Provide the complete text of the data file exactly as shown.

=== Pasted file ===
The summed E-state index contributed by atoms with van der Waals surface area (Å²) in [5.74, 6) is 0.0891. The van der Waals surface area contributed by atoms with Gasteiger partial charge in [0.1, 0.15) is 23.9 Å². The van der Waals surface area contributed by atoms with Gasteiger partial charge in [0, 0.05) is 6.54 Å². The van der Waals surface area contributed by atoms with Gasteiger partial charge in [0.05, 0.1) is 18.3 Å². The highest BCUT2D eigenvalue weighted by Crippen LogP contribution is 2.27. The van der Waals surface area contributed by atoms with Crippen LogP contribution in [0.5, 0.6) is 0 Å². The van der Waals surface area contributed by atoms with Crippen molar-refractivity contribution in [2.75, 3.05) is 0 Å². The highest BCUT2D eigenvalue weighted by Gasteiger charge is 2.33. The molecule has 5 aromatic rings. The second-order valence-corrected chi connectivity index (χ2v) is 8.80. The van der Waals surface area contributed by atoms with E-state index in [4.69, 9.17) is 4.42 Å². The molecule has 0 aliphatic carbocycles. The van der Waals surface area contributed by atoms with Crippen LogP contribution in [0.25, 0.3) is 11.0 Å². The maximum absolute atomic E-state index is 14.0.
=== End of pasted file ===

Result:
The summed E-state index contributed by atoms with van der Waals surface area (Å²) in [5.74, 6) is 0.0891. The van der Waals surface area contributed by atoms with Gasteiger partial charge in [0.1, 0.15) is 23.9 Å². The van der Waals surface area contributed by atoms with Gasteiger partial charge in [0, 0.05) is 6.54 Å². The van der Waals surface area contributed by atoms with Gasteiger partial charge in [0.05, 0.1) is 18.3 Å². The highest BCUT2D eigenvalue weighted by Crippen LogP contribution is 2.27. The van der Waals surface area contributed by atoms with Crippen LogP contribution in [0.5, 0.6) is 0 Å². The van der Waals surface area contributed by atoms with Crippen molar-refractivity contribution in [2.75, 3.05) is 0 Å². The highest BCUT2D eigenvalue weighted by Gasteiger charge is 2.33. The molecule has 5 aromatic rings. The second-order valence-corrected chi connectivity index (χ2v) is 8.80. The van der Waals surface area contributed by atoms with E-state index in [4.69, 9.17) is 4.42 Å². The molecule has 0 aliphatic carbocycles. The van der Waals surface area contributed by atoms with Crippen LogP contribution in [0.25, 0.3) is 11.0 Å². The maximum absolute atomic E-state index is 14.0.